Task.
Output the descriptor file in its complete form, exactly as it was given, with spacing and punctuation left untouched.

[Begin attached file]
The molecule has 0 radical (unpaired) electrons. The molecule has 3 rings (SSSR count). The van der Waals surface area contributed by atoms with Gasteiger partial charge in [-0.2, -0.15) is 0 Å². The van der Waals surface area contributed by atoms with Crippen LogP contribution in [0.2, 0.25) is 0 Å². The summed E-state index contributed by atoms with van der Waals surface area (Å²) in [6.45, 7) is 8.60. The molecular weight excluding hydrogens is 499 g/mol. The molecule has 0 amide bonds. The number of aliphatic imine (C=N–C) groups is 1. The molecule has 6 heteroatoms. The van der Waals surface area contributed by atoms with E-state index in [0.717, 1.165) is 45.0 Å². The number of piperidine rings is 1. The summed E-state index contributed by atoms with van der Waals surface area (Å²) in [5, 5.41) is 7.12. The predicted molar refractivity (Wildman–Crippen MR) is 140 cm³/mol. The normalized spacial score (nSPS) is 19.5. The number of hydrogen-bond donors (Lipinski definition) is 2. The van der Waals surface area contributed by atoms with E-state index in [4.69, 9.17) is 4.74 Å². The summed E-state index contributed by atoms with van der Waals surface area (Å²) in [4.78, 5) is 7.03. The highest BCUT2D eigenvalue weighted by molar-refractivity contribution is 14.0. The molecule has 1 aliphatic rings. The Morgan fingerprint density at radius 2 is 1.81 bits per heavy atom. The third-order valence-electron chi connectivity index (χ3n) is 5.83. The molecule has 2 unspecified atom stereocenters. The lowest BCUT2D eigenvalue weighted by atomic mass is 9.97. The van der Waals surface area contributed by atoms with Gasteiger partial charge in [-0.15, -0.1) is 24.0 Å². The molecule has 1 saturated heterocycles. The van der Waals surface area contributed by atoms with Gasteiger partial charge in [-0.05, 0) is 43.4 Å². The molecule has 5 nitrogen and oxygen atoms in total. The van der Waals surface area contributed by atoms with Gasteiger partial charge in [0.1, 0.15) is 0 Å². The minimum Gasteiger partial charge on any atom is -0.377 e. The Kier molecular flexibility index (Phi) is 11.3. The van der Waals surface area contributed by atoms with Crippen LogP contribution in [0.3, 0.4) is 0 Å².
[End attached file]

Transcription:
The molecule has 0 radical (unpaired) electrons. The molecule has 3 rings (SSSR count). The van der Waals surface area contributed by atoms with Gasteiger partial charge in [-0.2, -0.15) is 0 Å². The van der Waals surface area contributed by atoms with Crippen LogP contribution in [0.2, 0.25) is 0 Å². The summed E-state index contributed by atoms with van der Waals surface area (Å²) in [6.45, 7) is 8.60. The molecular weight excluding hydrogens is 499 g/mol. The molecule has 0 amide bonds. The number of aliphatic imine (C=N–C) groups is 1. The molecule has 6 heteroatoms. The van der Waals surface area contributed by atoms with E-state index in [0.717, 1.165) is 45.0 Å². The number of piperidine rings is 1. The summed E-state index contributed by atoms with van der Waals surface area (Å²) in [5, 5.41) is 7.12. The predicted molar refractivity (Wildman–Crippen MR) is 140 cm³/mol. The normalized spacial score (nSPS) is 19.5. The number of hydrogen-bond donors (Lipinski definition) is 2. The van der Waals surface area contributed by atoms with E-state index in [4.69, 9.17) is 4.74 Å². The summed E-state index contributed by atoms with van der Waals surface area (Å²) in [4.78, 5) is 7.03. The highest BCUT2D eigenvalue weighted by molar-refractivity contribution is 14.0. The molecule has 1 aliphatic rings. The Morgan fingerprint density at radius 2 is 1.81 bits per heavy atom. The third-order valence-electron chi connectivity index (χ3n) is 5.83. The molecule has 2 unspecified atom stereocenters. The lowest BCUT2D eigenvalue weighted by atomic mass is 9.97. The van der Waals surface area contributed by atoms with Gasteiger partial charge in [-0.15, -0.1) is 24.0 Å². The molecule has 1 saturated heterocycles. The van der Waals surface area contributed by atoms with Gasteiger partial charge in [-0.05, 0) is 43.4 Å². The molecule has 5 nitrogen and oxygen atoms in total. The van der Waals surface area contributed by atoms with Gasteiger partial charge in [0.1, 0.15) is 0 Å². The minimum Gasteiger partial charge on any atom is -0.377 e. The Kier molecular flexibility index (Phi) is 11.3. The van der Waals surface area contributed by atoms with Crippen LogP contribution in [0.3, 0.4) is 0 Å².